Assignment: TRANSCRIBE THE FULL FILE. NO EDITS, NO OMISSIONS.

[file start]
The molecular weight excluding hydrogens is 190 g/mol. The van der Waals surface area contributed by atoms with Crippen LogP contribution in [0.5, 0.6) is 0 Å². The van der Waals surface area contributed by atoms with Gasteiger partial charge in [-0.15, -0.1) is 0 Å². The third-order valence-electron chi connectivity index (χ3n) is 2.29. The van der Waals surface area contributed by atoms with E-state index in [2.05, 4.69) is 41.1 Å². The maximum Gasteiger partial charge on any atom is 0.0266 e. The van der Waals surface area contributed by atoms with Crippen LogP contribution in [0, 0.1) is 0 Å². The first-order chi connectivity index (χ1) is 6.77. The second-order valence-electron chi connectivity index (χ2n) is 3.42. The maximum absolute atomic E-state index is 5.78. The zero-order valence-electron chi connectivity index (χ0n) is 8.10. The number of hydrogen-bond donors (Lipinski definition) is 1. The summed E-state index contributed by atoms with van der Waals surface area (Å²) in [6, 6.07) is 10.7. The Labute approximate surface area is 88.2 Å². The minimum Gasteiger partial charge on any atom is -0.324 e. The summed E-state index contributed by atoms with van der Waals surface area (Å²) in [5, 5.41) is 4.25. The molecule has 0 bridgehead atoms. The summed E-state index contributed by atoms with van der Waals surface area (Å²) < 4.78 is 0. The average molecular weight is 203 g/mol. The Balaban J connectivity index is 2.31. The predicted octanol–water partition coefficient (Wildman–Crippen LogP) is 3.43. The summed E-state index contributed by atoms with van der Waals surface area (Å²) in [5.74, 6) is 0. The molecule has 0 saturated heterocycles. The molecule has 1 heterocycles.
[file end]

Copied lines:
The molecular weight excluding hydrogens is 190 g/mol. The van der Waals surface area contributed by atoms with Crippen LogP contribution in [0.5, 0.6) is 0 Å². The van der Waals surface area contributed by atoms with Gasteiger partial charge in [-0.15, -0.1) is 0 Å². The third-order valence-electron chi connectivity index (χ3n) is 2.29. The van der Waals surface area contributed by atoms with E-state index in [2.05, 4.69) is 41.1 Å². The maximum Gasteiger partial charge on any atom is 0.0266 e. The van der Waals surface area contributed by atoms with Crippen LogP contribution in [0, 0.1) is 0 Å². The first-order chi connectivity index (χ1) is 6.77. The second-order valence-electron chi connectivity index (χ2n) is 3.42. The maximum absolute atomic E-state index is 5.78. The zero-order valence-electron chi connectivity index (χ0n) is 8.10. The number of hydrogen-bond donors (Lipinski definition) is 1. The summed E-state index contributed by atoms with van der Waals surface area (Å²) in [6, 6.07) is 10.7. The Labute approximate surface area is 88.2 Å². The minimum Gasteiger partial charge on any atom is -0.324 e. The summed E-state index contributed by atoms with van der Waals surface area (Å²) in [5, 5.41) is 4.25. The molecule has 0 bridgehead atoms. The summed E-state index contributed by atoms with van der Waals surface area (Å²) < 4.78 is 0. The average molecular weight is 203 g/mol. The Balaban J connectivity index is 2.31. The predicted octanol–water partition coefficient (Wildman–Crippen LogP) is 3.43. The summed E-state index contributed by atoms with van der Waals surface area (Å²) in [5.74, 6) is 0. The molecule has 0 saturated heterocycles. The molecule has 1 heterocycles.